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Was payback the motive for the murder of a detective’s 7-year-old son?
January 12, 1984, was a rare midweek holiday for 7-year-old Gary Grant Jr. There was no school because of a teacher’s conference. Gary lived with his mother, May. She and Gary’s father, an Atlantic City, New Jersey Police detective, had been separated for nearly a year. According to May, that morning Gary told his mother that he had an appointment that afternoon:
Around noon, Gary left home. He told May he would be back by 4:00 PM, before it got dark:
When another two hours passed with no sign of Gary, May telephoned her husband. Gary Grant Sr. proceeded to search the neighborhood for his son:
By the next morning, the Atlantic City Police Department had started an all out search for Gary Jr. Regulations prevented Detective Grant from taking part in the official investigation, but as a father, he was unwilling to stand by and do nothing:
The next afternoon the body of Gary Grant, Jr. was found in a vacant lot less than two blocks from his home. He had been beaten to death. Nearby, lay a short length of heavy pipe, probably the murder weapon. The police immediately imposed a radio silence until the boy’s family could be notified. At virtually that same moment, Detective Grant, exhausted and on the verge of collapse, came upon the scene:
The investigation began like all others, with detectives tracing the victim’s final hours and talking to those who knew him best. Carl Mason, nicknamed “Boo”, was a mentally challenged 12-year-old with an IQ of 65. Though Boo was five years older than Gary, he was smaller in height and weight. The two boys were good friends and often played together. According to Rick Murray, an investigative journalist who covered the case, Boo said he was not with Gary on the day of his murder:
That night, Boo was driven to police headquarters by his grandmother. Once there, Boo was separated from his grandmother and led into a small room for questioning. But according to Rick Murray, Boo’s stories were inconsistent:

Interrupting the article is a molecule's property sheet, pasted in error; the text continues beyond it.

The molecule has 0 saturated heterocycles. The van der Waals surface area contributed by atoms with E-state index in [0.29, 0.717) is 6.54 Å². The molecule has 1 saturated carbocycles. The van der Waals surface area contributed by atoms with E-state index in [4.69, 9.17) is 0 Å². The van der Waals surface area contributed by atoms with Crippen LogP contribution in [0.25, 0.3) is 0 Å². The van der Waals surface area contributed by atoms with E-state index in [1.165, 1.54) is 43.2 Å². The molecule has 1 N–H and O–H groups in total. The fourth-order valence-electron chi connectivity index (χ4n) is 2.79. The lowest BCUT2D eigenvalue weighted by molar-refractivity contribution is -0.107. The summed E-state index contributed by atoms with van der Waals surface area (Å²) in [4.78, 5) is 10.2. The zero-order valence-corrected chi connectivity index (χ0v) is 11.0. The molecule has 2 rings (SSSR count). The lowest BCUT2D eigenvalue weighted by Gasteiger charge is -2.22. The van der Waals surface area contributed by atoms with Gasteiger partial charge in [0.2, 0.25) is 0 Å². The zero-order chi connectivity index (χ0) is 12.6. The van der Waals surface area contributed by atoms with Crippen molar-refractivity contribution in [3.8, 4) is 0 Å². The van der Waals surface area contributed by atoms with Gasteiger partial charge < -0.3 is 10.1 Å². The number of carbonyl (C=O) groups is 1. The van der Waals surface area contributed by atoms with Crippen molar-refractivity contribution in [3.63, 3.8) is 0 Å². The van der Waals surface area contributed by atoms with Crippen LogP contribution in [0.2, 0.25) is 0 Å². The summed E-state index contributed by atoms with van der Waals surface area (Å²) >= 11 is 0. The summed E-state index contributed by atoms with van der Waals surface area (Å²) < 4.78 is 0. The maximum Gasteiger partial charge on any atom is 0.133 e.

After three long hours, police believed they had an admission of guilt. A confession was drawn up based on the interrogation. Boo signed the document, but insisted he had not murdered his friend. He was charged with murder and sent to a juvenile detention center. However, Boo still maintained he was not with Gary the day he went missing:
On Sunday, January 15th, Boo was given a polygraph exam. The results were inconclusive. According to Rick Murray, three days later a second test was administered:
A month after Boo Mason was arrested, a hearing was held to determine whether his “confession” was admissible in court. The charges against Boo Mason were dropped and police never came up with another viable suspect. But two years later, it became obvious that someone had not forgotten Gary Grant, Jr. At approximately 3:00 AM, on January 4, 1986, a vandal painted a chilling message on the side of an Atlantic City patrol car that read, “Gary Grant’s dead. I am living. Another will die on January 12th if all goes right.” According to Detective Grant, January 12th would have been the second anniversary of his son’s murder:
A few weeks later, a second cryptic message was scratched on a sidewalk: “Gary Grant Jr. lives. I still killed him. Son of a pig officer. Payback is a M.F.” This second message led to speculation that Gary had been murdered as retribution, possibly for an arrest his father had made. To date, no further messages have been received.
But for May Grant and the rest of the family, there is still hope that one day Gary Jr.’s killer will be brought to justice: